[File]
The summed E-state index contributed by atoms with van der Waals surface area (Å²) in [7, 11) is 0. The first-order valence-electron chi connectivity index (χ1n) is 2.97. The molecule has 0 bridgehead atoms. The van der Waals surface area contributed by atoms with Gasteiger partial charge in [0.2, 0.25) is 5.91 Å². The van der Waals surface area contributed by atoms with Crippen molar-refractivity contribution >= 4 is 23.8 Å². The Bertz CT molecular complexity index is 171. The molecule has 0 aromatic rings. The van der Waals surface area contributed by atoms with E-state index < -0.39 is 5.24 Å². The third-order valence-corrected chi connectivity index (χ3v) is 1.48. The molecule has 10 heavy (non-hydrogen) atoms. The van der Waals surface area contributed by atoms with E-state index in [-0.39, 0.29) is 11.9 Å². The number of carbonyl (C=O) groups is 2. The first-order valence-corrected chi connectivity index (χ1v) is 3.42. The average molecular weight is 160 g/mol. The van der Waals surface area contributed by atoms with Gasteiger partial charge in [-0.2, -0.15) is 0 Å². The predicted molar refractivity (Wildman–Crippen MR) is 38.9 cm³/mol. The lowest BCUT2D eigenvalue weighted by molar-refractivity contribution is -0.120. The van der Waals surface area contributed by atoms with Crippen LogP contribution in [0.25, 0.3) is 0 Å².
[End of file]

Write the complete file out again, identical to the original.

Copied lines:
The summed E-state index contributed by atoms with van der Waals surface area (Å²) in [7, 11) is 0. The first-order valence-electron chi connectivity index (χ1n) is 2.97. The molecule has 0 bridgehead atoms. The van der Waals surface area contributed by atoms with Gasteiger partial charge in [0.2, 0.25) is 5.91 Å². The van der Waals surface area contributed by atoms with Crippen molar-refractivity contribution >= 4 is 23.8 Å². The Bertz CT molecular complexity index is 171. The molecule has 0 aromatic rings. The van der Waals surface area contributed by atoms with E-state index < -0.39 is 5.24 Å². The third-order valence-corrected chi connectivity index (χ3v) is 1.48. The molecule has 10 heavy (non-hydrogen) atoms. The van der Waals surface area contributed by atoms with E-state index in [-0.39, 0.29) is 11.9 Å². The number of carbonyl (C=O) groups is 2. The first-order valence-corrected chi connectivity index (χ1v) is 3.42. The average molecular weight is 160 g/mol. The van der Waals surface area contributed by atoms with Gasteiger partial charge in [-0.2, -0.15) is 0 Å². The predicted molar refractivity (Wildman–Crippen MR) is 38.9 cm³/mol. The lowest BCUT2D eigenvalue weighted by molar-refractivity contribution is -0.120. The van der Waals surface area contributed by atoms with Crippen LogP contribution in [0.25, 0.3) is 0 Å².